Don
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Do they mention anything in the book, "Networks of Power" about the Folsom Powerhouse? I was privileged enough in my career to work with a man that operated it. He operated it from 1948 til they closed it in 1955. I worked with him in the '70's when he was Chief Dispatcher with the company I work for. I took a tour of the powerhouse with him and I took my video camera. I have him telling a lot of wonderful stories of things like the collectors flying off the generators, sparks everywhere and him diving out the window.

Today when you talk about a network in the electrical utility industry it usually refers to a system in the downtown area of large cities. This is different from the transformers in the suburbs, in that, the secondaries are all in parallel. So if you lose a transformer you don't drop any customers, you just lose KVA. But you have to run your network with more reserve than the largest transformer.
Don
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Thanks e. I'll have to study that with the earlier link posted:
This is more on my level:

• posted
You're way above my head, are you talking about upstream of the customer-owned cable? In the typical case, the concentric grounds are the only return, right?
That's probably the way to go- I once pulled an old lead-jacketed primary run through about 400' of conduit from a man-hole cover to an underground vault. It was a real PITA but pulling the new poly-jacketed stuff in was easy and saved a lot of trenching and restoration. Still, the majority of installations in this area are direct-bury. The only advantage is that sometimes you can Biddle the cable and make a quick repair without pulling the whole line out.
Another problem they find is when the cable is faulting
They inject silicone in the center strand which fills the gaps in the white poly insulation between the center strand and the semiconducting layer? That's a pretty neat trick. Is it only practical for utilities? Do they have to redo the potheads/elbows?
• posted
>
It's been a few years since I read it, but I don't remember that. A lot of the book dealed with rationalization (standardization and the rationalization movement) of the power industry, the balance between competition and the need for a unified grid. On the technical side, much of what we take for granted, such as the concept of a feed with two hots and a neutral, (vs. one hot and one neutral) was once a bright new idea. With your background, I think you would enjoy at least some of the book.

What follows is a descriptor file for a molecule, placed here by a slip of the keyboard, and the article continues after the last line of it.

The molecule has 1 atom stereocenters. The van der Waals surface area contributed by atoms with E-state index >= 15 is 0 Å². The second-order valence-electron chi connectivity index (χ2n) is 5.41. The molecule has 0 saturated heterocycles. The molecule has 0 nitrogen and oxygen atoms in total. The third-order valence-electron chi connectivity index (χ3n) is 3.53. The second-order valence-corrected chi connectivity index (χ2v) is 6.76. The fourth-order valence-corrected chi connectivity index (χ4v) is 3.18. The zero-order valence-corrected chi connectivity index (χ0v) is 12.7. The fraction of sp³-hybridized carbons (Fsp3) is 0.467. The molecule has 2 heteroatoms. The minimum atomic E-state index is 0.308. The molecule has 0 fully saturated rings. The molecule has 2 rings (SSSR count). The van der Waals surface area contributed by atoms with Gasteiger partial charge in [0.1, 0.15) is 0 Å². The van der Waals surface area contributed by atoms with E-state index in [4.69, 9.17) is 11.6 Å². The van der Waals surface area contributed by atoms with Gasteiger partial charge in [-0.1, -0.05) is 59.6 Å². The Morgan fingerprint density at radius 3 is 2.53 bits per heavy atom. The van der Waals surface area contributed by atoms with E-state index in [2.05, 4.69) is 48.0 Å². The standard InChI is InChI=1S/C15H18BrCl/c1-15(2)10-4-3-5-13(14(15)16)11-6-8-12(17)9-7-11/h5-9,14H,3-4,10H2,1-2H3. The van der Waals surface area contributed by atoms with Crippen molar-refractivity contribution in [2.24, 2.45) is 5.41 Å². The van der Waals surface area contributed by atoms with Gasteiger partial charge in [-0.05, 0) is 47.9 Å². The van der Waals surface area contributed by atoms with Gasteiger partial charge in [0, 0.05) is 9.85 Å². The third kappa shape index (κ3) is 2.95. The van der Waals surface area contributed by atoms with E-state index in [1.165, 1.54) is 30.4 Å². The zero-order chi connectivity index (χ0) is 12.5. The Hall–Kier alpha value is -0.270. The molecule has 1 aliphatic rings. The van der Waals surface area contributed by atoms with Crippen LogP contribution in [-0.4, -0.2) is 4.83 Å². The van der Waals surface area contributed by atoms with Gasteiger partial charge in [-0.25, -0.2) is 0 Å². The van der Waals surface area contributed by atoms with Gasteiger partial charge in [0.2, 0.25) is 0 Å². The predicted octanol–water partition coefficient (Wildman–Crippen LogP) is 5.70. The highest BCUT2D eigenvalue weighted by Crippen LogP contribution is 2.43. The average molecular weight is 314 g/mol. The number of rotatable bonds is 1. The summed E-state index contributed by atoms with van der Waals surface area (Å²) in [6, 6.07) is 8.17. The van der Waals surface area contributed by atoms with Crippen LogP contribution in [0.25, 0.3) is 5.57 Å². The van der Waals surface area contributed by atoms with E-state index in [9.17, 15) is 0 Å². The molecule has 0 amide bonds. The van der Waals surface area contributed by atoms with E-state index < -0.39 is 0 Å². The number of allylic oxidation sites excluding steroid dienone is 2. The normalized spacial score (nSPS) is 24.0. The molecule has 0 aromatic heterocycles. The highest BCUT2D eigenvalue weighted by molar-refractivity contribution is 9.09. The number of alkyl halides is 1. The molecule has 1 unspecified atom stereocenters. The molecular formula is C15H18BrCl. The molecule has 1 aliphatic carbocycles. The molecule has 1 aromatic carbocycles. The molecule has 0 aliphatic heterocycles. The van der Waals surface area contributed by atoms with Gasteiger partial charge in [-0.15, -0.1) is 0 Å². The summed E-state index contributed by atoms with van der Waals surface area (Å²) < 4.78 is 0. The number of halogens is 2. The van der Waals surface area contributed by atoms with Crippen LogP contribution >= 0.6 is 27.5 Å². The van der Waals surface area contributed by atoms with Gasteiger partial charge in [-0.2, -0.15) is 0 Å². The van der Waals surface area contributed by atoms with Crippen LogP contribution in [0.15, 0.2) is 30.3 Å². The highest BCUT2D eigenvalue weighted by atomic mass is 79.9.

• posted
Damn! I am just a lowly HVAC tech, and even I understood everythiing he posted too! (Must not have my mind muddied up with all the ed-gication stuff!) Greg
• posted
I don't know about everywhere else, but I rented a shop that had 208-3ph. It was just as Doug described. Phase to phase = 208 volt, any phase to neutral was 120 volt. Greg
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It was probably set up as a warehouse originally. This was often done because all that was needed was power for lights. The 208 wye service has the added advantage that your load is more balanced since you have three 120 circuits to use not just two. Plus you can run just about any 3-phase power machinery.
The only drawback to the 208 wye service is that any 240 2-phase stuff that you use won't get the power for which it was designed. But then, for just about anything that you find in a shop, that's not a problem anyhow. For instance, if you've got a 240 2-phase air compressor it will run happily on 2 legs of the 208 service. The power output might be a bit less, but you'll never notice it - plus the manufacturer overstated it in the first place anyhow.
Oh, and one more thing: Where Doug was saying "Wrong" and "NO.." up there. You now know that the correct answers are "Right" and "YES.." don't you?
George.
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What newsreader are you using? Maybe I need to change readers. They were scrambled on this end.
Bob
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If you're using a MS-Windows based reader, make _sure_ that you've selected a *fixed*pitch* font ("fixedsys" is one, so is anything with 'courier' in the name).
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MT-NewsWatcher on a Macintosh.
I suspect the real problem is that your reader was trying to display the text as HTML or in a proportional-width font. If you can somehow force your reader to display the article as plain text in a fixed width font, you should be fine.
• posted
And anyone in Southern California that wants to see a working 2400 VAC 60Hz 6-phase to 600 VDC Rotary Converter station only has to go to the Orange Empire Railway Museum on an operating weekend.
There's a nice little GE station there, with a completely restored and re-wound rotary converter (ask about how that restoration came about, it's interesting). And it's all self-starting and self-shutdown, done with a big drum controller - just hit the button and watch it come up.
Looks like something Rube Goldberg designed, complete with a ball-and-worm armature shaft wiggler to keep the brushes wearing evenly, and big live-front contactors with open arc chutes...
They now have a solid-state converter for everyday use, but they can still fire up the rotary - for demonstrations, if they're working on the other power plant, or if they're going to be running a lot of rolling stock at once.